My Photo School

If you’re looking to advance your photography skills then My Photo School is definitely worth a visit. Included on the site are tutorials from some of the world’s top photographers; including several levels of expertise to choose from whether you’re a beginner, intermediate or are looking for something more specialist such as wedding photography, bird photography, and even digital macro photography. You can also choose how you want to learn from either a peer option (with an online classroom of up to 20 people), or a more expensive expert option (including marked assignment and personal tuition).


MailChimp

While you have creative talent you might not necessarily have marketing talent. MailChimp’s all-in-one marketing platform takes care of the marketing side of your business for you. Create a sign up form, collect a contact list of people interested in your work, create newsletters, showcase your work, automate your social ads and sell more products. This clever website also shows you real time data insights to help you improve your pitch.


Fiverr

If you’ve only just started to make a go of your creative career and you’ve yet to build up a client base or you’re looking to take on some extra work on the side, then Fiverr is worth a go! Fiverr is the world’s biggest freelance services marketplace connecting businesses with freelancers offering digital services in 250+ categories. Why not make money from your creative talent? Here’s the process to start making money with Fiverr:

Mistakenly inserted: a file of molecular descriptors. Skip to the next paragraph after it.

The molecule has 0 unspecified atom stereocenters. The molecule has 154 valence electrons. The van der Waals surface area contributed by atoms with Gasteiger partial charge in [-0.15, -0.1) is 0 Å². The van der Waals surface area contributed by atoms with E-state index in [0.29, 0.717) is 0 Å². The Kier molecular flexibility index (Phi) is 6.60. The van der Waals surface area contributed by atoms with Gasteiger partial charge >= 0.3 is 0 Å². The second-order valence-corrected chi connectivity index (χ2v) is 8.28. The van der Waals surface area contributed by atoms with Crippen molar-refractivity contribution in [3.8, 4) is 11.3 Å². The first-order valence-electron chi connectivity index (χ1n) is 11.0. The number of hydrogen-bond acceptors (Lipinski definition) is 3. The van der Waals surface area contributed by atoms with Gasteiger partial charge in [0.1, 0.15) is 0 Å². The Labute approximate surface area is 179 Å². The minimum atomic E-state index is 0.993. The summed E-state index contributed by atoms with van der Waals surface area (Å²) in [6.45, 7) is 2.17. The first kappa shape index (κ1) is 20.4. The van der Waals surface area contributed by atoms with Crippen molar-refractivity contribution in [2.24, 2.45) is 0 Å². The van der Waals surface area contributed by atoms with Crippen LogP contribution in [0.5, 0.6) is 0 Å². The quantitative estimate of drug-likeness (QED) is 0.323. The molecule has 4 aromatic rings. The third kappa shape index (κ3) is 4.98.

• Create your seller profile – this is how you present yourself to potential buyers so you should aim to appear professional.
  • Create your gig – this is the service you plan on selling so make sure to show off your best work and provide all the information buyers are likely to look for.
  • Set the price  – try to offer a competitive price but don’t undervalue your creative talents.
  • Send Custom Offers – pitch your gig to potential buyers by offering discounts, bundles and extras.

HMRC

If you start working for yourself, you’re classed as a sole trader. This means you’re self-employed and are required to report your earnings to HMRC. When it comes to income and tax returns, advice from people already in business can be invaluable but you need to make sure that you follow all the guidance set out by HMRC otherwise you could be faced with a big fine! This year I filled in my first tax return (you only have to do this if you’ve earned over £1000 in a single tax year), while the process was a little tricky I found lots of helpful advice on the official HMRC website and following the self-assessment tool wasn’t so daunting. My advice for anyone looking to start taking on freelance work would be to keep record of your incomings and outgoings as soon as you start trading and check the HMRC website regularly for advice on taxes, expenses and national insurance.


Regardless of what creative career path your planning on pursuing these websites should be able to provide you with tons of guidance, support and inspiration. Get those creative juices flowing and make this year the year you took a step in the right direction of your dream job.